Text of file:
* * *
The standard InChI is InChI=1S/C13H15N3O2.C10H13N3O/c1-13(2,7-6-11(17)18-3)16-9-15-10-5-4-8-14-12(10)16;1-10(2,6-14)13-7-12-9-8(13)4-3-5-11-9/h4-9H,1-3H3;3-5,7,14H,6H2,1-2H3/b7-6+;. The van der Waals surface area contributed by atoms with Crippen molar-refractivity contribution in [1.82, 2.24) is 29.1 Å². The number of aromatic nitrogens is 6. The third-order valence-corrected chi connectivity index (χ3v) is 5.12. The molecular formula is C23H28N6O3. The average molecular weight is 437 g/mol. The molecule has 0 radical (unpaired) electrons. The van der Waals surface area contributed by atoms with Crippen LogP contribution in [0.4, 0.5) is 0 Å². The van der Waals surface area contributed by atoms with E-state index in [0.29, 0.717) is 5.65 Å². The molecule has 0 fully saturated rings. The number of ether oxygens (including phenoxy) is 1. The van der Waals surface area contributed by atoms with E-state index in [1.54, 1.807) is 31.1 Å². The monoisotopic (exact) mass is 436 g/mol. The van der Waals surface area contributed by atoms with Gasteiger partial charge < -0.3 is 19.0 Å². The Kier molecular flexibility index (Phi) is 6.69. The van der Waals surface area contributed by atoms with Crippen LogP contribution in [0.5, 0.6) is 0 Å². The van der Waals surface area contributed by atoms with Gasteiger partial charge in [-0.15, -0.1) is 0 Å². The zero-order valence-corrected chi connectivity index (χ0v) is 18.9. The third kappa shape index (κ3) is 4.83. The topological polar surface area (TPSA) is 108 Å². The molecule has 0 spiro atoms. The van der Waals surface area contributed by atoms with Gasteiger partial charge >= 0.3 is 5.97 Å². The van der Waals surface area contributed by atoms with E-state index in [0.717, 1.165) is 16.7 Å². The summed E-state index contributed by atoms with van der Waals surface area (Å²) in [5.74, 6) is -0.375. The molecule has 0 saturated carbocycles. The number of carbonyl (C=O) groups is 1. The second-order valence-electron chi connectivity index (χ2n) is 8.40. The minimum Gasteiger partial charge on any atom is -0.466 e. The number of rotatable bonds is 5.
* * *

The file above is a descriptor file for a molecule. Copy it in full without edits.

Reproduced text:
The standard InChI is InChI=1S/C13H15N3O2.C10H13N3O/c1-13(2,7-6-11(17)18-3)16-9-15-10-5-4-8-14-12(10)16;1-10(2,6-14)13-7-12-9-8(13)4-3-5-11-9/h4-9H,1-3H3;3-5,7,14H,6H2,1-2H3/b7-6+;. The van der Waals surface area contributed by atoms with Crippen molar-refractivity contribution in [1.82, 2.24) is 29.1 Å². The number of aromatic nitrogens is 6. The third-order valence-corrected chi connectivity index (χ3v) is 5.12. The molecular formula is C23H28N6O3. The average molecular weight is 437 g/mol. The molecule has 0 radical (unpaired) electrons. The van der Waals surface area contributed by atoms with Crippen LogP contribution in [0.4, 0.5) is 0 Å². The van der Waals surface area contributed by atoms with E-state index in [0.29, 0.717) is 5.65 Å². The molecule has 0 fully saturated rings. The number of ether oxygens (including phenoxy) is 1. The van der Waals surface area contributed by atoms with E-state index in [1.54, 1.807) is 31.1 Å². The monoisotopic (exact) mass is 436 g/mol. The van der Waals surface area contributed by atoms with Gasteiger partial charge < -0.3 is 19.0 Å². The Kier molecular flexibility index (Phi) is 6.69. The van der Waals surface area contributed by atoms with Crippen LogP contribution in [0.5, 0.6) is 0 Å². The van der Waals surface area contributed by atoms with Gasteiger partial charge in [-0.15, -0.1) is 0 Å². The zero-order valence-corrected chi connectivity index (χ0v) is 18.9. The third kappa shape index (κ3) is 4.83. The topological polar surface area (TPSA) is 108 Å². The molecule has 0 spiro atoms. The van der Waals surface area contributed by atoms with Gasteiger partial charge >= 0.3 is 5.97 Å². The van der Waals surface area contributed by atoms with E-state index in [0.717, 1.165) is 16.7 Å². The summed E-state index contributed by atoms with van der Waals surface area (Å²) in [5.74, 6) is -0.375. The molecule has 0 saturated carbocycles. The number of carbonyl (C=O) groups is 1. The second-order valence-electron chi connectivity index (χ2n) is 8.40. The minimum Gasteiger partial charge on any atom is -0.466 e. The number of rotatable bonds is 5.